Tennis champion Emma Raducanu puts men who to attempt shame and judge in their place – Eleanor Bird
As an avid tennis fan (I enjoy a bowl of strawberries and cream and understand most of the rules), I watched on as Emma Raducanu swept to victory in her momentous US Open win last weekend.
Like the rest of the world, I marvelled at her steely determination, not only on court but as a young woman not long out of exam season and straight into the glare of the world’s press.
Alas, I haven’t been 18 for a long time, and it might surprise you to discover that I have never made it to the final of a grand slam, but it’s hard not to relate to the journey this player’s been on.
Rewind just a few months to championships earlier in the year and a flood of news reports detailing the anxiety and exhaustion that Raducanu and her fellow player, Naomi Osaka, had seemingly so shockingly exhibited while competing.
When reactions started rolling in from male commentators desperate to stay relevant – the names of which I won’t waste my word count on – they were dishearteningly predictable.
Judgement was guised as advice, and advice I’m not even convinced they were qualified to offer, but when has that ever stood in the way?
In the summer, I received a comment from a male colleague that he wasn’t aware councillors had holidays while I was taking a two-week period of annual leave – a sentiment I would suggest belongs somewhere in a Dickens novel rather than in 2021.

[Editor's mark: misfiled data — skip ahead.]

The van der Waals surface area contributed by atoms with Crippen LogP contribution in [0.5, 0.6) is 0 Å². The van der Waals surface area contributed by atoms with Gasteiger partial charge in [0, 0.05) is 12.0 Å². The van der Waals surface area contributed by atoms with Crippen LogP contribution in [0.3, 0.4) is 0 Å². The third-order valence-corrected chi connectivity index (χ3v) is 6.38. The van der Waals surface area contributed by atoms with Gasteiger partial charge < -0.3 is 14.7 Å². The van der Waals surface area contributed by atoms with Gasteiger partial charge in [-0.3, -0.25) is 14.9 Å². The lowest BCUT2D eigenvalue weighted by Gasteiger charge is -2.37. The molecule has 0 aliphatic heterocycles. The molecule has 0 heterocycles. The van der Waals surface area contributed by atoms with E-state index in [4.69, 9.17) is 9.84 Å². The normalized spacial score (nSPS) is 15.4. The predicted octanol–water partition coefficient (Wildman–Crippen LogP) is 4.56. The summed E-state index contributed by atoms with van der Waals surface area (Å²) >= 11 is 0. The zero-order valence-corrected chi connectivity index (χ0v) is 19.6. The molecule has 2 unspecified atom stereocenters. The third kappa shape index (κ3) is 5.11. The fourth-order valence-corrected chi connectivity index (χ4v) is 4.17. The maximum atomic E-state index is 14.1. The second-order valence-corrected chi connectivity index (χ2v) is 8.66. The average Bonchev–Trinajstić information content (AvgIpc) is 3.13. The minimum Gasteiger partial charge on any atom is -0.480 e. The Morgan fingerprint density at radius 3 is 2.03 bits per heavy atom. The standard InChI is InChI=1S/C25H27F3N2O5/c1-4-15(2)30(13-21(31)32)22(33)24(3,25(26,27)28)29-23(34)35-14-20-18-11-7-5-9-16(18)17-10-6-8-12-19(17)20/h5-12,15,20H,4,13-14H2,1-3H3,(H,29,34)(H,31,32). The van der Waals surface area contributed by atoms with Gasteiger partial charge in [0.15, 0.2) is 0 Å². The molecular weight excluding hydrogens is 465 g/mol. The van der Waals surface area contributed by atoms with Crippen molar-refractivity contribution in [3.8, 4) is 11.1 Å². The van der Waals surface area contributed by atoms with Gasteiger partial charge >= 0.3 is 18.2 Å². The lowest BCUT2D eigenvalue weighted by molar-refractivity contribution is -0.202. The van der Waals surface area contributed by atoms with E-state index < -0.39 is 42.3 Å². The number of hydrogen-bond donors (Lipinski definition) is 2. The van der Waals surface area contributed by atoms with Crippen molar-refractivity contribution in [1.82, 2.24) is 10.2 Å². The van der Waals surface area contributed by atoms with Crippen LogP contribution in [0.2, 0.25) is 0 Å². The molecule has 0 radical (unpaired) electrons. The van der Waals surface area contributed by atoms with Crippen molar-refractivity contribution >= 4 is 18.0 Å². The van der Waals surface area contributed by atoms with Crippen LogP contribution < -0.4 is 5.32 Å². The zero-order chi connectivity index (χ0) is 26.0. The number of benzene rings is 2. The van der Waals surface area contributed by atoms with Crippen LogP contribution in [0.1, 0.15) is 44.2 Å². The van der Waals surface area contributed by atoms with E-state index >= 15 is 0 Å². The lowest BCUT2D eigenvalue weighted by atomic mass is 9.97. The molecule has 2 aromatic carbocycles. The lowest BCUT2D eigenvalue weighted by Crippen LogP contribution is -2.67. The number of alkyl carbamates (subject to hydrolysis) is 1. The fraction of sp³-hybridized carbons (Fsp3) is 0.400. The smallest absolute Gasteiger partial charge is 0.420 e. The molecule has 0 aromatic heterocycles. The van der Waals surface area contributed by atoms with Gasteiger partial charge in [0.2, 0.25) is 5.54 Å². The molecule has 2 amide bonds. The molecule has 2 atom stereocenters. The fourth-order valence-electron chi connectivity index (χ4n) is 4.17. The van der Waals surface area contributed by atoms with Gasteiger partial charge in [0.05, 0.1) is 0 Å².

But here’s the thing, these words don’t matter because they pale in insignificance when compared to the achievements of women like Raducanu and Osaka and the bravery they have shown in their short lives in speaking up about mental health and well-being. They’ve inspired. They are our role models, not those that seek to shame and suppress the most fundamental preservation of wellness and the strength there is in valuing it.
So, in closing, I think the message here is simple – “Thank you random man for your views but if I wanted them, I’d have asked for them. Please get out of my way because I’m busy, being the first British woman in 44 years to win the US Open”.